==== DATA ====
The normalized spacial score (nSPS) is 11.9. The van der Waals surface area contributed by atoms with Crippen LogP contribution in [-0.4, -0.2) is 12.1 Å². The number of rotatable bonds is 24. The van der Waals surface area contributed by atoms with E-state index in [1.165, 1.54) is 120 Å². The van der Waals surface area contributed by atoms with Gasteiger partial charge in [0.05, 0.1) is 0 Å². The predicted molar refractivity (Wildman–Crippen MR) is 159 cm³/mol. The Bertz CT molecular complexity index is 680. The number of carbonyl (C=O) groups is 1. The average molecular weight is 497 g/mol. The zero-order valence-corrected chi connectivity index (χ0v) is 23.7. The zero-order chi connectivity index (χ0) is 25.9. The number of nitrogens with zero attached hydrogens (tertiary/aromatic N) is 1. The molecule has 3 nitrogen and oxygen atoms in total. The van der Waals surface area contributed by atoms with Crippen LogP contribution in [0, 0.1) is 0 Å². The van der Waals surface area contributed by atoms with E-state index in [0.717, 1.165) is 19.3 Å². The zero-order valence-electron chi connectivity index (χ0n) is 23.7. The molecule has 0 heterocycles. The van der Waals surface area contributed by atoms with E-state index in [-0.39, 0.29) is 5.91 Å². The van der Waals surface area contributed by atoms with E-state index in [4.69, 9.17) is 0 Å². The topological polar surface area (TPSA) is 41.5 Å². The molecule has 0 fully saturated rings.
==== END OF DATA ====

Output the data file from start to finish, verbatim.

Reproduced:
The normalized spacial score (nSPS) is 11.9. The van der Waals surface area contributed by atoms with Crippen LogP contribution in [-0.4, -0.2) is 12.1 Å². The number of rotatable bonds is 24. The van der Waals surface area contributed by atoms with E-state index in [1.165, 1.54) is 120 Å². The van der Waals surface area contributed by atoms with Gasteiger partial charge in [0.05, 0.1) is 0 Å². The predicted molar refractivity (Wildman–Crippen MR) is 159 cm³/mol. The Bertz CT molecular complexity index is 680. The number of carbonyl (C=O) groups is 1. The average molecular weight is 497 g/mol. The zero-order valence-corrected chi connectivity index (χ0v) is 23.7. The zero-order chi connectivity index (χ0) is 25.9. The number of nitrogens with zero attached hydrogens (tertiary/aromatic N) is 1. The molecule has 3 nitrogen and oxygen atoms in total. The van der Waals surface area contributed by atoms with Crippen LogP contribution in [0, 0.1) is 0 Å². The van der Waals surface area contributed by atoms with E-state index in [0.717, 1.165) is 19.3 Å². The zero-order valence-electron chi connectivity index (χ0n) is 23.7. The molecule has 0 heterocycles. The van der Waals surface area contributed by atoms with E-state index in [-0.39, 0.29) is 5.91 Å². The van der Waals surface area contributed by atoms with E-state index in [4.69, 9.17) is 0 Å². The topological polar surface area (TPSA) is 41.5 Å². The molecule has 0 fully saturated rings.